Our study had several limitations. Socioeconomic variables known to independently affect HTN and DM control such as income, level of education and behavioural factors (smoking, diet and exercise) [39, 40] were not available from routinely collected patient data and hence were not included in data collection and analysis. As a result, we do not know the impact of these factors on NCD outcomes in our study population. A single blood pressure measurement, recorded in medical folders, was used to assess control 12 months after IC enrolment. This may not sufficiently capture the extent of clinical control for patients with hypertension. We also acknowledge the fact that by 12 months post IC enrolment, almost 7% of patients were lost to follow up(6.9%). In addition, among the patients still in care at 12 months, the proportion that had a measured viral load, blood pressure or HbA1c varied from 66–85% (Fig. 1). This could have resulted in retention bias if patients with worse NCD outcomes were less likely to be lost to follow up or were more likely to have a measured test of disease control recorded. However, evidence from previous studies that have demonstrated that patients lost to follow up are less likely to be adherent to medication [4143] make this unlikely. Furthermore, a proxy for adherence was used which may not correctly capture true adherence and its impact on NCD control since medication collection may be a necessary but not sufficient factor for medication adherence. We therefore recommend future studies to assess NCD clinical outcomes such as blood pressure at multiple time points and well -designed prospective cohort studies to minimize measurement error and potential bias due to attrition.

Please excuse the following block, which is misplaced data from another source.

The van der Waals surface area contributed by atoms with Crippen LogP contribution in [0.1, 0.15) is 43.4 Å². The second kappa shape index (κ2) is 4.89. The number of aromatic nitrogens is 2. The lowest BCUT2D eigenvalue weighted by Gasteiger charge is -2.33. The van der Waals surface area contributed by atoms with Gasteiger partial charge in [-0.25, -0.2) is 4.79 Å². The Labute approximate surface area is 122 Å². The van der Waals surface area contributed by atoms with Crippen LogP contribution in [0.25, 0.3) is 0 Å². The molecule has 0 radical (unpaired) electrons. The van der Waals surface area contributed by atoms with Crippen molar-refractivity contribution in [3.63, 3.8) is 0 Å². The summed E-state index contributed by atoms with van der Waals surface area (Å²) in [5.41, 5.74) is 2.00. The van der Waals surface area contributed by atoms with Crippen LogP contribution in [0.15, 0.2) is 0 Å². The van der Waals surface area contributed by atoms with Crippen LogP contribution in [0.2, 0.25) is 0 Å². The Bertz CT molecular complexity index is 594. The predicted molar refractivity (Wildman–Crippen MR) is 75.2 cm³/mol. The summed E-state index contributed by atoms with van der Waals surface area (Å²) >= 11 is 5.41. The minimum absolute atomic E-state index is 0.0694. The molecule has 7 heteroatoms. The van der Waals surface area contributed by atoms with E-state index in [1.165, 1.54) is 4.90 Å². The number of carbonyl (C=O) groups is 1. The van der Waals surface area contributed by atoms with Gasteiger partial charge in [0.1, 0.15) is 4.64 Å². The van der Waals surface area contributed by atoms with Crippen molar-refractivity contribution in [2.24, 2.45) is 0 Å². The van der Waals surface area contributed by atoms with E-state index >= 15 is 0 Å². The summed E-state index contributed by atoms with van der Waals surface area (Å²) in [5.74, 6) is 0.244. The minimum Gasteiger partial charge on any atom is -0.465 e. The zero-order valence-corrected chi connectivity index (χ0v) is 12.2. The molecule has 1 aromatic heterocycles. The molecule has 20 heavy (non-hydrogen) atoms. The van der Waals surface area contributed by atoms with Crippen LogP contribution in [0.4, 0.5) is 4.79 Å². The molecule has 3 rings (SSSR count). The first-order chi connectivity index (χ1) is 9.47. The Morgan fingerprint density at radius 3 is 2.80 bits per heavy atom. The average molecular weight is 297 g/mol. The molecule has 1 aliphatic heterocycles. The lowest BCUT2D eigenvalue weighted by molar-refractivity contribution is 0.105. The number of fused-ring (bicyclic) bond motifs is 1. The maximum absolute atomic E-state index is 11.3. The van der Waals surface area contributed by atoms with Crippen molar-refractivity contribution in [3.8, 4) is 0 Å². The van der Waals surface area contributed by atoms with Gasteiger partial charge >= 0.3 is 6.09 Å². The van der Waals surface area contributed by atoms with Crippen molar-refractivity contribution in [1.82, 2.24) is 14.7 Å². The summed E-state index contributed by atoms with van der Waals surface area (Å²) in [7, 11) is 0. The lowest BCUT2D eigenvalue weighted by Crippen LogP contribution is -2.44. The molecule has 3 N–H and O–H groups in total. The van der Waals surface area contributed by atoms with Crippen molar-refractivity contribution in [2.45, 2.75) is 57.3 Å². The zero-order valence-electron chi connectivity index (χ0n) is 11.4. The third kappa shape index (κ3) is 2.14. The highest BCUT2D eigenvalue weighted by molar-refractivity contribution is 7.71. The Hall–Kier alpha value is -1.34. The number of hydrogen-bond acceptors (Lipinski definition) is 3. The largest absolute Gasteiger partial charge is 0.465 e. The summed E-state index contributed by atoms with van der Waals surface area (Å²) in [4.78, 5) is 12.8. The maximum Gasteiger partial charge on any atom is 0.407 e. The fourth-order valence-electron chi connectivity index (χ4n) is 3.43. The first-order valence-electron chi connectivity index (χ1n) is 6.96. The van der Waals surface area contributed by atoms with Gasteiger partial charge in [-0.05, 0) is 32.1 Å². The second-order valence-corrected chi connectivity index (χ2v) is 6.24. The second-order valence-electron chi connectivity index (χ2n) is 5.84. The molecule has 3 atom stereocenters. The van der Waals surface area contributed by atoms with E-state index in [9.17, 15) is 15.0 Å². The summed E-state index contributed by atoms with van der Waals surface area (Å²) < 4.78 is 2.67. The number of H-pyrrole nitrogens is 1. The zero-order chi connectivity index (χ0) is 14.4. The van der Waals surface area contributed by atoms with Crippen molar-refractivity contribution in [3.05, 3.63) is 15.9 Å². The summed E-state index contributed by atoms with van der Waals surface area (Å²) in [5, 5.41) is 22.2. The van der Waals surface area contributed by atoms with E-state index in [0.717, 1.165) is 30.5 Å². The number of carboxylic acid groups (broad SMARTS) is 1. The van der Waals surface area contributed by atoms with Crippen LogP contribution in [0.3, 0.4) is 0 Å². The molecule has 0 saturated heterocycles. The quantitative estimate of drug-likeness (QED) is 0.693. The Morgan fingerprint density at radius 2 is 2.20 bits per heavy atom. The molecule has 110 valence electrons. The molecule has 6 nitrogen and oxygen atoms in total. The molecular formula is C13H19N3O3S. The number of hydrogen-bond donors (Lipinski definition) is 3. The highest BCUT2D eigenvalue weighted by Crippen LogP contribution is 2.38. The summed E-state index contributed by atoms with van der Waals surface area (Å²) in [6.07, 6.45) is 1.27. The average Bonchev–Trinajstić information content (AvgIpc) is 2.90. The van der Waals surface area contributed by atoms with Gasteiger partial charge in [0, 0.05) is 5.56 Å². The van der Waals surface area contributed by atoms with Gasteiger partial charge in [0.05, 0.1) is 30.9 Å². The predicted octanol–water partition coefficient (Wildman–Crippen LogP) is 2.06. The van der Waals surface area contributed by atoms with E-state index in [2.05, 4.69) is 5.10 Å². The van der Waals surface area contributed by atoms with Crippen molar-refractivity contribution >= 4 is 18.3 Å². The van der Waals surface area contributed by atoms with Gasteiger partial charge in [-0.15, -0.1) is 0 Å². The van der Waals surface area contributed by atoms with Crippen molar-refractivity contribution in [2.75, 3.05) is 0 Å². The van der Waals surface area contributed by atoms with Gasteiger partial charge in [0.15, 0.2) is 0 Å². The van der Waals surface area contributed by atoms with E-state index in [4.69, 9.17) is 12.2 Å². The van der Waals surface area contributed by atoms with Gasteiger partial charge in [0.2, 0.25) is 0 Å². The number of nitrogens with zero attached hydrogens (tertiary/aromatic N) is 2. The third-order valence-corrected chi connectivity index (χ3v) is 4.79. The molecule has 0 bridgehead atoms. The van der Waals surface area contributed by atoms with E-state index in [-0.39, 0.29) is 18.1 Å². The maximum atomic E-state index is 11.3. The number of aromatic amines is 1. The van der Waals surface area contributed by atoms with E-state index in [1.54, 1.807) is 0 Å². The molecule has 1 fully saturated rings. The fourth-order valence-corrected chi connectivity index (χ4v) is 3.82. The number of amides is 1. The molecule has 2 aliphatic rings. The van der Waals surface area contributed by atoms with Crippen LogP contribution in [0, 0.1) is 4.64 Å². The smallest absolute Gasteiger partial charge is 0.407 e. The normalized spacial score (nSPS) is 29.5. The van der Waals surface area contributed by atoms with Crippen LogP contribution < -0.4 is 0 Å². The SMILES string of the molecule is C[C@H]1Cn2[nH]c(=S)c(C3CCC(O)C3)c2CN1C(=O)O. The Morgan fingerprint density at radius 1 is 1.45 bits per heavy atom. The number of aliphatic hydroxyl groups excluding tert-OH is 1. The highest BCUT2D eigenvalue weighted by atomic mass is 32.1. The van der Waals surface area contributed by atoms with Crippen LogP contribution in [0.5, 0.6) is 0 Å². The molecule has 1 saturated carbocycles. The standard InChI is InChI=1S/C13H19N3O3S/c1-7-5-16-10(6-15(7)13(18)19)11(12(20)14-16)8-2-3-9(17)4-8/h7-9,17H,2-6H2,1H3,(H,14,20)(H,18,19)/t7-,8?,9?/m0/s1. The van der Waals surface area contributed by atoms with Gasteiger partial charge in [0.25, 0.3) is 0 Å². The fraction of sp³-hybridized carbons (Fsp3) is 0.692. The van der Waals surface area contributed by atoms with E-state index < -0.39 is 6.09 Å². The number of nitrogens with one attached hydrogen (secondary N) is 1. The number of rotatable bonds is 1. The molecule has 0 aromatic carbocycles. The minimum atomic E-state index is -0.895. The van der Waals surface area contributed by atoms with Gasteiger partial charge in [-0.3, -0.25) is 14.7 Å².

Lastly, while univariate logistic regression analyses showed that time with NCD, adherence status and clinic site at IC enrolment were associated with control of NCD at 1-year post IC enrolment, multivariate analysis did not reveal any statistically significant associations. This could be partly due to the small sample size resulting into low statistical power in our multivariate logistic model. However, as we included the entire population of eligible participants without sampling, numbers were ultimately restricted by the low total number of patients to begin with attending IC clinics at the time the study was conducted.